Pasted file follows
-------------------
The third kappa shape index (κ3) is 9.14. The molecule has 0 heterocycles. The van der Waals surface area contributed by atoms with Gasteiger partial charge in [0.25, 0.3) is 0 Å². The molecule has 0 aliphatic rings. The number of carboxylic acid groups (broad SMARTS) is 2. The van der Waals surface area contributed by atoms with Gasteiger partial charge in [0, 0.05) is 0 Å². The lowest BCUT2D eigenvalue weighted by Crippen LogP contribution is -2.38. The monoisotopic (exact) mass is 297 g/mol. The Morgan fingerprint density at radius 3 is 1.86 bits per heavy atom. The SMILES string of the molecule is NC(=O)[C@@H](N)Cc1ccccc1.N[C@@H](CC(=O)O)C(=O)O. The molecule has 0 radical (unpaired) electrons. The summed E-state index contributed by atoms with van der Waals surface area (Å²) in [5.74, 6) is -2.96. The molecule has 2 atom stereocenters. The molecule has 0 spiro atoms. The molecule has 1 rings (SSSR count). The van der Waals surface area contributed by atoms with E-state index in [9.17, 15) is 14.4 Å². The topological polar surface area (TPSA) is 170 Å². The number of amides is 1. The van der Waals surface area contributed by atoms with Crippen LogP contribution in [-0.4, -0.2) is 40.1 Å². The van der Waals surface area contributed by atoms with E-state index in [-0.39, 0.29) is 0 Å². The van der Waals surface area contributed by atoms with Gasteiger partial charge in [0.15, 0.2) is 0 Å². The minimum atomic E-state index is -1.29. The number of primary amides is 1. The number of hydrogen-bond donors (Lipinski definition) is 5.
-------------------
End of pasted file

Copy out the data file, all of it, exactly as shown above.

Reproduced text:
The third kappa shape index (κ3) is 9.14. The molecule has 0 heterocycles. The van der Waals surface area contributed by atoms with Gasteiger partial charge in [0.25, 0.3) is 0 Å². The molecule has 0 aliphatic rings. The number of carboxylic acid groups (broad SMARTS) is 2. The van der Waals surface area contributed by atoms with Gasteiger partial charge in [0, 0.05) is 0 Å². The lowest BCUT2D eigenvalue weighted by Crippen LogP contribution is -2.38. The monoisotopic (exact) mass is 297 g/mol. The Morgan fingerprint density at radius 3 is 1.86 bits per heavy atom. The SMILES string of the molecule is NC(=O)[C@@H](N)Cc1ccccc1.N[C@@H](CC(=O)O)C(=O)O. The molecule has 0 radical (unpaired) electrons. The summed E-state index contributed by atoms with van der Waals surface area (Å²) in [5.74, 6) is -2.96. The molecule has 2 atom stereocenters. The molecule has 0 spiro atoms. The molecule has 1 rings (SSSR count). The van der Waals surface area contributed by atoms with E-state index in [9.17, 15) is 14.4 Å². The topological polar surface area (TPSA) is 170 Å². The number of amides is 1. The van der Waals surface area contributed by atoms with Crippen LogP contribution in [-0.4, -0.2) is 40.1 Å². The van der Waals surface area contributed by atoms with E-state index in [-0.39, 0.29) is 0 Å². The van der Waals surface area contributed by atoms with Gasteiger partial charge in [0.15, 0.2) is 0 Å². The minimum atomic E-state index is -1.29. The number of primary amides is 1. The number of hydrogen-bond donors (Lipinski definition) is 5.